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Jay-Z’s twelfth studio album is imminent and we need to talk about it.

Really, there is so much outrageousness that needs to be covered here. Every piece of information and every bit of promotion surrounding this record has given rise to excitement and disdain, giddy exclamations and eye rolls. The amazing part is how most people feel both ways at once. Jay-Z can do that.

Let’s begin at the logical starting place, the title. Magna Carta Holy Grail. There’s the play on his last name, Carter. There’s the feeling that it’s just some important things thrown together. Let’s call it … Sgt. Pepper Bill of Rights! (The right of the people to keep and bear Love, shall not be infringed.) There’s the sheer ego that pulses from it — a title that says, this is an important artifact.

And that’s after we got a hip-hop album with a title that combines the creator’s nickname name with Jesus. Jay-Z surprised us with Magna Carta Holy Grail just as his mentee and buddy Kanye was releasing Yeezus.

It’s a serious power statement: My hype can compete with your hype. I was here first. I’m still here. I still got it. Allow me to reintroduce myself.

Brazen displays of ego are protocol in the rap game, though, so we’re used to having mixed feelings about it. We look on in awe and annoyance but hardly think twice about it.

Jay-Z is making us think twice. And then we have to think again as we write and read think pieces. I’m talking about the Samsung promotion. The company bought one million copies of Magna Carta Holy Grail and its users can get it in advance by downloading an app. This pseudo-corporate sponsorship rubbed a lot of people the wrong way.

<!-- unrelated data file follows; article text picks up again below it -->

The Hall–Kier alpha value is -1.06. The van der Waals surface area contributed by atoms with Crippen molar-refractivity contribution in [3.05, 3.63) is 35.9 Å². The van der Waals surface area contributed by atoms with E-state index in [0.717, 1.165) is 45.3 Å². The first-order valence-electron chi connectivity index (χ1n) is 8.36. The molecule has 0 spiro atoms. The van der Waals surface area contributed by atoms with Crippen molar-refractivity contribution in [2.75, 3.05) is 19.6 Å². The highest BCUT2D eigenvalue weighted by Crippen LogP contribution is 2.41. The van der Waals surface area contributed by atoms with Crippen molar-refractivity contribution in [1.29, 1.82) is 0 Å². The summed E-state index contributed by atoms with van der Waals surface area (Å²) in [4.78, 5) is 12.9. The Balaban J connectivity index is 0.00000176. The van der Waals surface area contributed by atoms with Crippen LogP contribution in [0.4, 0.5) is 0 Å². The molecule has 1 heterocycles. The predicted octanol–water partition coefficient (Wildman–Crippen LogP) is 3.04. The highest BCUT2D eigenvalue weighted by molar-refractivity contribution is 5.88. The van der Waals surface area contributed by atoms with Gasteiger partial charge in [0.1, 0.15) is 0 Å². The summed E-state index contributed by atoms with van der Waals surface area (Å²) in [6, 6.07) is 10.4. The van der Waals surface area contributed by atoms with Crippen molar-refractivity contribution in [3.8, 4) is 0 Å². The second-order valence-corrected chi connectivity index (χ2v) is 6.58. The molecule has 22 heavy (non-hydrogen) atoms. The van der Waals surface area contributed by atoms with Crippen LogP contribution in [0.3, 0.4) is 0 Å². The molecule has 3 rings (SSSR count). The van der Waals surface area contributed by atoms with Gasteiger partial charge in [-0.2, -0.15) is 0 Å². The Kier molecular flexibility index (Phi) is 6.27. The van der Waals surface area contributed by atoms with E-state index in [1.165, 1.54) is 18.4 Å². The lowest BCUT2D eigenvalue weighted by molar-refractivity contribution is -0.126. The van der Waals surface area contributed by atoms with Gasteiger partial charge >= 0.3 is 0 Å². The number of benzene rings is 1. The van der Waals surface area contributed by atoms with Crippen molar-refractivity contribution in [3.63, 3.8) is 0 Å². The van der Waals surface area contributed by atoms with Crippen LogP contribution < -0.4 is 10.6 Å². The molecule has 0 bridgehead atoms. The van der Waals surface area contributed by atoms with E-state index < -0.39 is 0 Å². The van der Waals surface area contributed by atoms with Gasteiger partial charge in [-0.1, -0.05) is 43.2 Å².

Others didn’t care. That didn’t last when they saw the terms of the download, which would includes allowing Samsung to “modify or delete the contents of your USB storage,” “approximate (network-based) location” and “precise (GPS) location,” and reading the “status and identity” of the phone.

I’m still not done with reasons this Samsung thing is amazingly game-changing and controversial. Last one: The RIAA announced this week that it will start counting digital sales toward Gold and Platinum certifications immediately. Because of Magna Carta Holy Grail‘s release, they’ll no longer wait one month after the release.

Round that insanity out with the first promo video, which was insanely fun, if not a little forced-feeling. Jay-Z plays the piano in a comically exaggerated way, Pharrell looks ageless and pulls faces, Timbaland and Swizz Beatz bounce to the beatz and Rick Rubin is Rick Rubin.

Oh, and there’s pretty definitely a song about Blue Ivy. Awww.

It’s all too spectacular to ignore. Yeezus has risen and he’ll be looking to the Magna Carta Holy Grail for guidance.

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